Tasmania’s plans to become the battery of Australia

The Apple Isle is already leading the way when it comes to rooftop PV adoption. Now, the state has raised the bar with plans to export their glut of solar power to the mainland via two underwater transmission cables to be installed across the Bass Strait.

The TasNetworks Marinus Link project is a proposed 1500 megawatt undersea and underground electricity connection that will provide power to Victoria via the North West Tasmanian electricity network.

While Melbourne and regional Victoria will benefit from cheaper power (around $4-5 per MW/h, according to analysis prepared for Marinus Link by EY and FTI Consulting), the Apple Isle would benefit from enormous economic growth and job opportunities. It has also been proposed that the underwater cables could transmit communication signals, improving data flow from the Apple Isle to the mainland.

“Australia’s transition to renewables is happening quickly. The National Electricity Market needs access to affordable, ‘on-demand’ energy and long duration deep storage to ensure the lights stay on and power bills stay low,” project general manager Bess Clark said.

“Marinus Link is the key to unlocking the deep storage of the Battery of the Nation for mainland Australia – increasing reliability, keeping electricity prices lower and significantly boosting access to renewable energy.

“It will give Australians access to cheaper, clean, reliable energy and transform Tasmania into a renewable energy powerhouse.”

“Project Marinus will be a significant contributor to Australia’s emissions reduction ambitions, being a cost-effective means to rapidly cut emissions, leading to savings of up to 70 million tonnes of CO2 equivalent.”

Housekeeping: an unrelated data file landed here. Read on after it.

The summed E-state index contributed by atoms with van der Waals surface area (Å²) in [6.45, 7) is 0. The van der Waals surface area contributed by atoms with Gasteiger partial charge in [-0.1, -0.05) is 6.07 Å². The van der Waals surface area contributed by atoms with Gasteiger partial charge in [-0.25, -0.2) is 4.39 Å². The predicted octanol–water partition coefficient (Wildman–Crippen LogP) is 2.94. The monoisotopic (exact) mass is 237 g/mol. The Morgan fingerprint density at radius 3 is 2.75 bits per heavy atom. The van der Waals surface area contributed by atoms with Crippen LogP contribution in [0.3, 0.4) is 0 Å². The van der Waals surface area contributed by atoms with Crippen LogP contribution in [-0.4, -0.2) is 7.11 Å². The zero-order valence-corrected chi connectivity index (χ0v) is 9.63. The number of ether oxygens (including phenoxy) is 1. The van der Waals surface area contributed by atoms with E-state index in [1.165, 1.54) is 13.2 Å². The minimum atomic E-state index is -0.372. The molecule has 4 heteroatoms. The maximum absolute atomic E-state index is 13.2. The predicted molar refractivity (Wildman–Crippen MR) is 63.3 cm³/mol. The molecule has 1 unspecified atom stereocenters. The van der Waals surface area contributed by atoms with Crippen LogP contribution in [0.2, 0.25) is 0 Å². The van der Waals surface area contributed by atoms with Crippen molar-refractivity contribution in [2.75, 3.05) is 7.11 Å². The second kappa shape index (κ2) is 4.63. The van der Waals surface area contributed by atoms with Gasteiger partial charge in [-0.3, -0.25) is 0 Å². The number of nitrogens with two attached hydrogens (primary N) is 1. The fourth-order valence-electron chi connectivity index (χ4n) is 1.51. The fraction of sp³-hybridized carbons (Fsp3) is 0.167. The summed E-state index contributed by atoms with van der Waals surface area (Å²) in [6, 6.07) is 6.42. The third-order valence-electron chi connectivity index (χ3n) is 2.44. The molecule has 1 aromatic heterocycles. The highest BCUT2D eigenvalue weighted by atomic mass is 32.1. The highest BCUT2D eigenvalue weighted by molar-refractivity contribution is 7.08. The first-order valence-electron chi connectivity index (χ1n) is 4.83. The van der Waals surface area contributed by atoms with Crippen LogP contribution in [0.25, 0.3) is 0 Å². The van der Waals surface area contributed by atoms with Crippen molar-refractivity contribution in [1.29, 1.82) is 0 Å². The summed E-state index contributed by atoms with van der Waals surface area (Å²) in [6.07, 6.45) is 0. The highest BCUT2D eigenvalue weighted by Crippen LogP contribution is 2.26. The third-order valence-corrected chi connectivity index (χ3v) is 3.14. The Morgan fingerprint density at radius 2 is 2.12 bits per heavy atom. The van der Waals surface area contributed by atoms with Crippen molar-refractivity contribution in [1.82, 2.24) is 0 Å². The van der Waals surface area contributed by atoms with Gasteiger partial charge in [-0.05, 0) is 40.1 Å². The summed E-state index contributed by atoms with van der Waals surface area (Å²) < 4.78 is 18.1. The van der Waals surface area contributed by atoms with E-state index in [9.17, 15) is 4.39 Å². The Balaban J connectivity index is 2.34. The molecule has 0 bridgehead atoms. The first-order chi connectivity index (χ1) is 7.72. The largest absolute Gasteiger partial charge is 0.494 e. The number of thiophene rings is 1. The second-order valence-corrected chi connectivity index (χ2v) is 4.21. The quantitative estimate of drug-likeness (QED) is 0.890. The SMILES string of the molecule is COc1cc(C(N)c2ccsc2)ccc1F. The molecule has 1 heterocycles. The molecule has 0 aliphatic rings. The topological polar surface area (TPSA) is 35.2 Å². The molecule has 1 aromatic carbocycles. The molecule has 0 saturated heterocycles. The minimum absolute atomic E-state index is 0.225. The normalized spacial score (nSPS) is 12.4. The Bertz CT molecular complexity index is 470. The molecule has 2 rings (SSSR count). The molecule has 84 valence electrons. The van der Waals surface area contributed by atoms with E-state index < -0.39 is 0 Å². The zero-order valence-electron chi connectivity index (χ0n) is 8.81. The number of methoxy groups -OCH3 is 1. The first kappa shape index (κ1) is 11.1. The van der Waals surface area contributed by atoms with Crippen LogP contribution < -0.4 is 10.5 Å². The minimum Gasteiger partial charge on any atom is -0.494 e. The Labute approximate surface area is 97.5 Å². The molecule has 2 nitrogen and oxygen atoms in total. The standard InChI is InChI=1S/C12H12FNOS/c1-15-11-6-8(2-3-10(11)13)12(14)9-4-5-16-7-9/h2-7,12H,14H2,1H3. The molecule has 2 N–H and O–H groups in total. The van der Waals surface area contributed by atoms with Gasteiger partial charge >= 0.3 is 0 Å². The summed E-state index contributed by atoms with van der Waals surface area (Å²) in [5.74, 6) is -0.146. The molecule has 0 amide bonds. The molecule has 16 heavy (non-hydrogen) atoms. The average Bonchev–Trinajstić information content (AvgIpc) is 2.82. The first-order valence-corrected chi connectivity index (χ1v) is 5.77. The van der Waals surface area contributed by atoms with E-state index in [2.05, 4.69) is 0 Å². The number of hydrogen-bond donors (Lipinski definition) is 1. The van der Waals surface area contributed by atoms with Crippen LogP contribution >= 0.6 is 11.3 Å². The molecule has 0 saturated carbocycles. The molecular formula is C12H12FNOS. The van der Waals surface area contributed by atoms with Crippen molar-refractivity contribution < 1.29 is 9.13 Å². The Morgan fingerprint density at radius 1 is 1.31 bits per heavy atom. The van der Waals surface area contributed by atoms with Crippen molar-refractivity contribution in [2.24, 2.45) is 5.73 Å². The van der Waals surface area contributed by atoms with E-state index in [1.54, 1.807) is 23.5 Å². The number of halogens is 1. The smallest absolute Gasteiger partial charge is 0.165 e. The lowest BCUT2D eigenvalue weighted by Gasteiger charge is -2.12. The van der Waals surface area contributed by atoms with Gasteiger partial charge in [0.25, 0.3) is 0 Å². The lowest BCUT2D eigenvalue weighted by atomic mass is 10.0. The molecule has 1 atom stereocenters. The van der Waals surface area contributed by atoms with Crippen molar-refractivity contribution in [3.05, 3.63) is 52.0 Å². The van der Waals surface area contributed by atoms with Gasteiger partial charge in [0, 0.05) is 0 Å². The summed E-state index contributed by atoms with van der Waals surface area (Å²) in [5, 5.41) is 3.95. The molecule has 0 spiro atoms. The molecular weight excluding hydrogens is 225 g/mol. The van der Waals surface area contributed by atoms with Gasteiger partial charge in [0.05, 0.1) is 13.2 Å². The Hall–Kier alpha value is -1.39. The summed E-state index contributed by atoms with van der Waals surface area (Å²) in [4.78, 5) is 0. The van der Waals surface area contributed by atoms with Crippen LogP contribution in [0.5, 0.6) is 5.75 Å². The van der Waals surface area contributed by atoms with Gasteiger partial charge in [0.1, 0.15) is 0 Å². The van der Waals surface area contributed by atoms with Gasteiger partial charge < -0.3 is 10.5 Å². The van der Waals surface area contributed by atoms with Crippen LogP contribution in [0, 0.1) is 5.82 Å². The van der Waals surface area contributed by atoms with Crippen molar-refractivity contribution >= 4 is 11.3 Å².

While the TasNetworks Marinus Link project claims that the pipeline will be worth $2 billion to Tasmania and Victoria, it’s unclear who will pay for it. TasNetworks is hoping that by showing that there will be flow-on benefits for South Australia, New South Wales and Queensland, they will ultimately secure the required funding.

Tasmania on track to achieve 200 per cent renewable energy target

While the rest of Australia battles to find a way to reach 100 per cent renewables and phase out fossil fuels forever, Tasmania is already smashing those goals. The state is on target to achieve 100 per cent renewable energy by 2022, and has now set its sights on a loftier target – 200 per cent renewable energy by 2040.

This kind of ambitious goal is unheard of, and would mean the state increases its output by up to 10,500GWh per year (if current 2022 goals stand correct). A temporary target of 15,750 GWh has also been placed alongside a 150 per cent objective by 2030.

This would also make Tasmania one of the most sustainable places on earth.

Renewables Tasmania will be responsible for regulating and promoting the production of green energy across the state. It will also manage, coordinate and help promote this sector to make it globally recognised.

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